New Zealand And The Impact Of Fishing

1445 words - 6 pages

In the warm southwestern seas of the world, just above Australia and the Tasman Sea, lies a beautiful island country of New Zealand. Governed by the Queen herself and kept fertile and wondrous by the gods above, this sanctuary of perfect ness can only be enhanced by its superb fisheries and varied species of fish. Often pictured by many as an ideal place of the world or the favored vacation spot, for the residents of this paradise, it is not about the country, but about its fish. Even such little nuances as the names of the islands reflect the importance of fishing and the ocean for survival. The Māori refer to the South Island as “the canoe of Māui” (Te Waka-a-Māui) and the North Island as “the fish of Māui” (Te Ika-a-Māui) ("New Zealand"). For a country which has increased its export of fish by fifty times its size in the past thirty years (Starfish), it seems destined to be a leading producer of fish for the new world. With care and admiration, it can be made sure that New Zealand lasts forever as both the best kept secret in beautiful landscape and a residual fishery.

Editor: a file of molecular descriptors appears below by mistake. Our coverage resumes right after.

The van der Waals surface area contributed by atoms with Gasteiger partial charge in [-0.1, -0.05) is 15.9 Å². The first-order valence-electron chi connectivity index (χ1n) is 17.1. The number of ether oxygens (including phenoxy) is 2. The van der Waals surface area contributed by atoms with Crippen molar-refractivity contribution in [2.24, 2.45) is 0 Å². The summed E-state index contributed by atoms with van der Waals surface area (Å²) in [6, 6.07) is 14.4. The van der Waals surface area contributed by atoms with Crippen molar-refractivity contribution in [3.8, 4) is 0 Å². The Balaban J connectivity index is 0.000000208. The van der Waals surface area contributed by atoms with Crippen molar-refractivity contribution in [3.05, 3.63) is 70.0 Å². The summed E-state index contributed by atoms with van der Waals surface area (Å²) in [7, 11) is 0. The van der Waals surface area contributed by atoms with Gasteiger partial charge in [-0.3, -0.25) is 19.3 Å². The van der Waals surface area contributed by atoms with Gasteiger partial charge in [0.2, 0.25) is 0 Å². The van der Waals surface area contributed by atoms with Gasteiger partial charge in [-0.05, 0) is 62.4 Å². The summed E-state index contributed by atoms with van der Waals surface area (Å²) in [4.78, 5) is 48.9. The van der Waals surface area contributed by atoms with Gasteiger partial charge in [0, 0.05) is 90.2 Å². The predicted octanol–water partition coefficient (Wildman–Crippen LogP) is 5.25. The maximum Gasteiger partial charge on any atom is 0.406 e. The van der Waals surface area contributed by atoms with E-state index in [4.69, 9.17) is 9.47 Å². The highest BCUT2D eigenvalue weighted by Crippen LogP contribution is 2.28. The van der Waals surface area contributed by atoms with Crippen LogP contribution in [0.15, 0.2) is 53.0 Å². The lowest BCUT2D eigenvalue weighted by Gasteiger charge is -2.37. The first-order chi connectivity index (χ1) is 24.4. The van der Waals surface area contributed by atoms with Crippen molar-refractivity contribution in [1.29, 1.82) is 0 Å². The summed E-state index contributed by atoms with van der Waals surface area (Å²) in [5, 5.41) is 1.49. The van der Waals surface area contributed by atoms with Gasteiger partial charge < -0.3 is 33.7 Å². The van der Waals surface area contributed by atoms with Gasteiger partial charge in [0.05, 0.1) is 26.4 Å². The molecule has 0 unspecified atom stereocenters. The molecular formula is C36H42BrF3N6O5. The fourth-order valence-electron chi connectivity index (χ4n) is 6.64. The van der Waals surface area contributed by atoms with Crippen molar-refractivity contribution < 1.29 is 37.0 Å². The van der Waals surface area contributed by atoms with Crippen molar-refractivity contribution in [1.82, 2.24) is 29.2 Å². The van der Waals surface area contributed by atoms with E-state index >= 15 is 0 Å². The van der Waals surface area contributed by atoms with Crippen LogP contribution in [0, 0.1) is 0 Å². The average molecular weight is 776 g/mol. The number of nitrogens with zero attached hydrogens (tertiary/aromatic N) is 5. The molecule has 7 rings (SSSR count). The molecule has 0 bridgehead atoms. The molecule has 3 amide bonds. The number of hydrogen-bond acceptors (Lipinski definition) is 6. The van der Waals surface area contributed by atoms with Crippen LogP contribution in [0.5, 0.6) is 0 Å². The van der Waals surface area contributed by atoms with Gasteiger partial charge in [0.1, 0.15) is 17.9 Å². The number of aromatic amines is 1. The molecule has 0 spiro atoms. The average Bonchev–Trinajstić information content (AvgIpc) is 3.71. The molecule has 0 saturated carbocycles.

Occupied by the seafaring British and the indigenous Polynesian peoples, fishing is surely nothing new to these residents. Occupied for hundreds of years by the great colonizers and thousands of years by the people of the canoe, they have had plenty of time to develop and perfect the techniques necessary to catch an abundance of fish. It would definitely seem as if this island larger than the United Kingdom was the ideal place to move, since the value of the sea creatures in the surrounding ocean is so great. In less than half a decade the value of its fishes can increase by more than 20 percent and the value seems to be continually increasing (Starfish). With a plethora of diversity in different species of aquatic animals that are exported, it is quite a menu that isn’t really found elsewhere, with crustaceans, squid, and strange fishes previously unknown. Certainly its uniqueness alone is a credit to its very survival. Not only does New Zealand have the resources, but it also has the all too important demand, with Australia, East Asia, a small but dedicated part of Europe, and the United States. However, the market is not always in their favor, as it is to be assumed for any harvest, sell and buy situation. In relations to the many other states it’s in cooperation with, there can be many inflections to the market caused by many things that are familiar to almost any market. The fishing season in general can be more abundant or less forgiving than the year before. The selling price of other countries could be raised or lowered. A restrictive limit put on the harvest set by the government, which may seem like a cumbersome hindrance, but actually prevents over harvesting. Problems inherent to the environment affecting the behavior and survival of fishes and ultimately the harvest can also play a key role.
Of all of the fishes and exports,...

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